When should I *not* permit a fixed effect to vary across levels of a random effect in a mixed effects model?

Given a predicted variable (P), a random effect (R) and a fixed effect (F), one could fit two* mixed effects models (lme4 syntax):

m1 = lmer( P ~ (1|R) + F )
m2 = lmer( P ~ (1+F|R) + F)

As I understand it, the second model is the one that permits the fixed effect to vary across levels of the random effect.

In my research I typically employ mixed effects models to analyze data from experiments conducted across multiple human participants. I model participant as a random effect and experimental manipulations as fixed effects. I think it makes sense a priori to let the degree to which the fixed effects affect performance in the experiment vary across participants. However, I have trouble imagining circumstances under which I should nor permit the fixed effects to vary across levels of a random effect, so my question is:

When should one not permit a fixed effect to vary across levels of a random effect?


I am not an expert in mixed effect modelling, but the question is much easier to answer if it is rephrased in hierarchical regression modelling context. So our observations have two indexes P_{ij} and F_{ij} with index i representing class and j members of the class. The hierarchical models let us fit linear regression, where coefficients vary across classes:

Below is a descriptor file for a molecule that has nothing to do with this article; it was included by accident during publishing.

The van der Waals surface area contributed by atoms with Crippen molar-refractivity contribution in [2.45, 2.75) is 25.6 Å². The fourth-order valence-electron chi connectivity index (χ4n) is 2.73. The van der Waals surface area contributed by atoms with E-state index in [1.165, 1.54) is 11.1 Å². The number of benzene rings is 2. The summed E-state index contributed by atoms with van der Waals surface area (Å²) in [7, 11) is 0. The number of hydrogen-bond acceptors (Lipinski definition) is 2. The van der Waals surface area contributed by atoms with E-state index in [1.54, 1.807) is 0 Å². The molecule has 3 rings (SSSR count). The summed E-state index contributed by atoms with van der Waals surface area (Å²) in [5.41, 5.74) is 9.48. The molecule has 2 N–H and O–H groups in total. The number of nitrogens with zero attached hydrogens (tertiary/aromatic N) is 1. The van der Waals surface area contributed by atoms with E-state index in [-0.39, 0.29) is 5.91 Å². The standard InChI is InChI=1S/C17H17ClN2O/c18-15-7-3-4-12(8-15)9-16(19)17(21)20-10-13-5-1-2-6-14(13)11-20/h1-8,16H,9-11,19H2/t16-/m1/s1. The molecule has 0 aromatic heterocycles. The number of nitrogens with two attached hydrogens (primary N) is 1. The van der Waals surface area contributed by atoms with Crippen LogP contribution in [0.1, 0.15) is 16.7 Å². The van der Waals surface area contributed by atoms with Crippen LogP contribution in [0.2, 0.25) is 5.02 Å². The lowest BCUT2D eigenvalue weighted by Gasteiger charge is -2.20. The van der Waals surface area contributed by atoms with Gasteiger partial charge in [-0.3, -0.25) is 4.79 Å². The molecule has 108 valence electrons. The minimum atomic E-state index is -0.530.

This is our first level regression. The second level regression is done on the first regression coefficients:


when we substitute this in first level regression we get


Here \gamma are fixed effects and u are random effects. Mixed models estimate \gamma and variances of u.

The model I’ve written down corresponds to lmer syntax

P ~ (1+F|R) + F

Now if we put \beta_{1i}=\gamma_{01} without the random term we get


which corresponds to lmer syntax

P ~ (1|R) + F

So the question now becomes when can we exclude error term from the second level regression? The canonical answer is that when we are sure that the regressors (here we do not have any, but we can include them, they naturally are constant within classes) in the second level regression fully explain the variance of coefficients across classes.

So in this particular case if coefficient of F_{ij} does not vary, or alternatively the variance of u_{1i} is very small we should entertain idea that we are probably better of with the first model.

Note. I’ve only gave algebraic explanation, but I think having it in mind it is much easier to think of particular applied example.

Source : Link , Question Author : Mike Lawrence , Answer Author : Chris Watson

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